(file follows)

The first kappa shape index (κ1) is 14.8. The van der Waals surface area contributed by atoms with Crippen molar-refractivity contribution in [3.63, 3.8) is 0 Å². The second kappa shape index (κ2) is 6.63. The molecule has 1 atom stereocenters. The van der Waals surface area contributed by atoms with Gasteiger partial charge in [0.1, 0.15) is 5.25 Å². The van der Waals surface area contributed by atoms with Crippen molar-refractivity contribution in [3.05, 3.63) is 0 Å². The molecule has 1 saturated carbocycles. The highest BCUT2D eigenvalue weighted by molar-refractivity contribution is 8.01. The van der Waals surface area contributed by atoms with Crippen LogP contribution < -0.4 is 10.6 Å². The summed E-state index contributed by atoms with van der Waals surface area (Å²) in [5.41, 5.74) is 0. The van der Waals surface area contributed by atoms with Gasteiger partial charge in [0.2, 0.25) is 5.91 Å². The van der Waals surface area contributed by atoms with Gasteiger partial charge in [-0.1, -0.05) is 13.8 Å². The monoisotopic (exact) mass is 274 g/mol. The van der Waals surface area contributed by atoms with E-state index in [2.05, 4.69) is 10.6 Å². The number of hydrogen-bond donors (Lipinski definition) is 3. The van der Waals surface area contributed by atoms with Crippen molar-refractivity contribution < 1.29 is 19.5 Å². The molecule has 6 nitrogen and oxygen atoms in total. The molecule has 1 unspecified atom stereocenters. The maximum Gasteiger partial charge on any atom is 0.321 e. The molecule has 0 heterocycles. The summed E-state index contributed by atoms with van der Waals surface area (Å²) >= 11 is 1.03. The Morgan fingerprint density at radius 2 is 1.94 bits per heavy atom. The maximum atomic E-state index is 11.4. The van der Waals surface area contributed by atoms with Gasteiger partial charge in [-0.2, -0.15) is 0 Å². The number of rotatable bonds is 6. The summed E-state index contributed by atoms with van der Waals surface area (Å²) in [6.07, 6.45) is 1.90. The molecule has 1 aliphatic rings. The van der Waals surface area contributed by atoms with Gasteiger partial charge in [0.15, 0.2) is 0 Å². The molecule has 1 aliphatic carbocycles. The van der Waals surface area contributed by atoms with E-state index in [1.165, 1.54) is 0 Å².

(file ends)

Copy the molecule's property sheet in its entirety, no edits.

The first kappa shape index (κ1) is 14.8. The van der Waals surface area contributed by atoms with Crippen molar-refractivity contribution in [3.63, 3.8) is 0 Å². The second kappa shape index (κ2) is 6.63. The molecule has 1 atom stereocenters. The van der Waals surface area contributed by atoms with Gasteiger partial charge in [0.1, 0.15) is 5.25 Å². The van der Waals surface area contributed by atoms with Crippen molar-refractivity contribution in [3.05, 3.63) is 0 Å². The molecule has 1 saturated carbocycles. The highest BCUT2D eigenvalue weighted by molar-refractivity contribution is 8.01. The van der Waals surface area contributed by atoms with Crippen LogP contribution < -0.4 is 10.6 Å². The summed E-state index contributed by atoms with van der Waals surface area (Å²) in [5.41, 5.74) is 0. The van der Waals surface area contributed by atoms with Gasteiger partial charge in [0.2, 0.25) is 5.91 Å². The van der Waals surface area contributed by atoms with Gasteiger partial charge in [-0.1, -0.05) is 13.8 Å². The monoisotopic (exact) mass is 274 g/mol. The van der Waals surface area contributed by atoms with E-state index in [2.05, 4.69) is 10.6 Å². The number of hydrogen-bond donors (Lipinski definition) is 3. The van der Waals surface area contributed by atoms with Crippen molar-refractivity contribution < 1.29 is 19.5 Å². The molecule has 6 nitrogen and oxygen atoms in total. The molecule has 1 unspecified atom stereocenters. The maximum Gasteiger partial charge on any atom is 0.321 e. The molecule has 0 heterocycles. The summed E-state index contributed by atoms with van der Waals surface area (Å²) >= 11 is 1.03. The Morgan fingerprint density at radius 2 is 1.94 bits per heavy atom. The maximum atomic E-state index is 11.4. The van der Waals surface area contributed by atoms with Gasteiger partial charge in [-0.2, -0.15) is 0 Å². The number of rotatable bonds is 6. The summed E-state index contributed by atoms with van der Waals surface area (Å²) in [6.07, 6.45) is 1.90. The molecule has 1 aliphatic rings. The van der Waals surface area contributed by atoms with Gasteiger partial charge in [0.15, 0.2) is 0 Å². The molecule has 1 aliphatic carbocycles. The van der Waals surface area contributed by atoms with E-state index in [1.165, 1.54) is 0 Å².